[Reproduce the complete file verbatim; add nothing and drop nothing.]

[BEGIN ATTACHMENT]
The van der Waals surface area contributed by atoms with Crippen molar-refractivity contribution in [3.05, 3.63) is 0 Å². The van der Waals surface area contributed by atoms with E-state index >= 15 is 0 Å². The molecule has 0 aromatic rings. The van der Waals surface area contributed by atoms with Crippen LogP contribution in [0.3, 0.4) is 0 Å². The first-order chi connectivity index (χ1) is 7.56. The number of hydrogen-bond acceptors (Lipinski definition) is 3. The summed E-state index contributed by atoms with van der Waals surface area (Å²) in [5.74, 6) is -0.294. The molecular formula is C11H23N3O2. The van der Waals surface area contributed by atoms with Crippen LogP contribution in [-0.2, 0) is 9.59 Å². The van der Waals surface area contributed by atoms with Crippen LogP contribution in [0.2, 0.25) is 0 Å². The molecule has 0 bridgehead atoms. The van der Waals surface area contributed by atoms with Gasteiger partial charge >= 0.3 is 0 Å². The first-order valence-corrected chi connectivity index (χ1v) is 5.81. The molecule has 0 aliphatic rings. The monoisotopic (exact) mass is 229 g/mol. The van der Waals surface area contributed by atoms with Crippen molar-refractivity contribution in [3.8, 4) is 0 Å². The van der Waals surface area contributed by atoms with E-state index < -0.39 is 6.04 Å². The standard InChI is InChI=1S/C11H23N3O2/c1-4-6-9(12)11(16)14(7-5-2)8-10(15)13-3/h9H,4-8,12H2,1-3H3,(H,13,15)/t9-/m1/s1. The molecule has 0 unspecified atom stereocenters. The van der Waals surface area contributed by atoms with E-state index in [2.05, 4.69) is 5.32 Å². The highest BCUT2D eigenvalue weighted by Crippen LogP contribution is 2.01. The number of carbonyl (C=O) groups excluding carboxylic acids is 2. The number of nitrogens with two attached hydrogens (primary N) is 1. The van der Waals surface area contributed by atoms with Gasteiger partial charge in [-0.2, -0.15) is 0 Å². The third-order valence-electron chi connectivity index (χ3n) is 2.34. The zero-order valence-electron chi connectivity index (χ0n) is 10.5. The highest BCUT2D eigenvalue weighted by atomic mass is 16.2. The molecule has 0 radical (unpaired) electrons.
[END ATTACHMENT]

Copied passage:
The van der Waals surface area contributed by atoms with Crippen molar-refractivity contribution in [3.05, 3.63) is 0 Å². The van der Waals surface area contributed by atoms with E-state index >= 15 is 0 Å². The molecule has 0 aromatic rings. The van der Waals surface area contributed by atoms with Crippen LogP contribution in [0.3, 0.4) is 0 Å². The first-order chi connectivity index (χ1) is 7.56. The number of hydrogen-bond acceptors (Lipinski definition) is 3. The summed E-state index contributed by atoms with van der Waals surface area (Å²) in [5.74, 6) is -0.294. The molecular formula is C11H23N3O2. The van der Waals surface area contributed by atoms with Crippen LogP contribution in [-0.2, 0) is 9.59 Å². The van der Waals surface area contributed by atoms with Crippen LogP contribution in [0.2, 0.25) is 0 Å². The molecule has 0 bridgehead atoms. The van der Waals surface area contributed by atoms with Gasteiger partial charge >= 0.3 is 0 Å². The first-order valence-corrected chi connectivity index (χ1v) is 5.81. The molecule has 0 aliphatic rings. The monoisotopic (exact) mass is 229 g/mol. The van der Waals surface area contributed by atoms with Crippen molar-refractivity contribution in [3.8, 4) is 0 Å². The van der Waals surface area contributed by atoms with E-state index < -0.39 is 6.04 Å². The standard InChI is InChI=1S/C11H23N3O2/c1-4-6-9(12)11(16)14(7-5-2)8-10(15)13-3/h9H,4-8,12H2,1-3H3,(H,13,15)/t9-/m1/s1. The molecule has 0 unspecified atom stereocenters. The van der Waals surface area contributed by atoms with E-state index in [2.05, 4.69) is 5.32 Å². The highest BCUT2D eigenvalue weighted by Crippen LogP contribution is 2.01. The number of carbonyl (C=O) groups excluding carboxylic acids is 2. The number of nitrogens with two attached hydrogens (primary N) is 1. The van der Waals surface area contributed by atoms with Gasteiger partial charge in [-0.2, -0.15) is 0 Å². The third-order valence-electron chi connectivity index (χ3n) is 2.34. The zero-order valence-electron chi connectivity index (χ0n) is 10.5. The highest BCUT2D eigenvalue weighted by atomic mass is 16.2. The molecule has 0 radical (unpaired) electrons.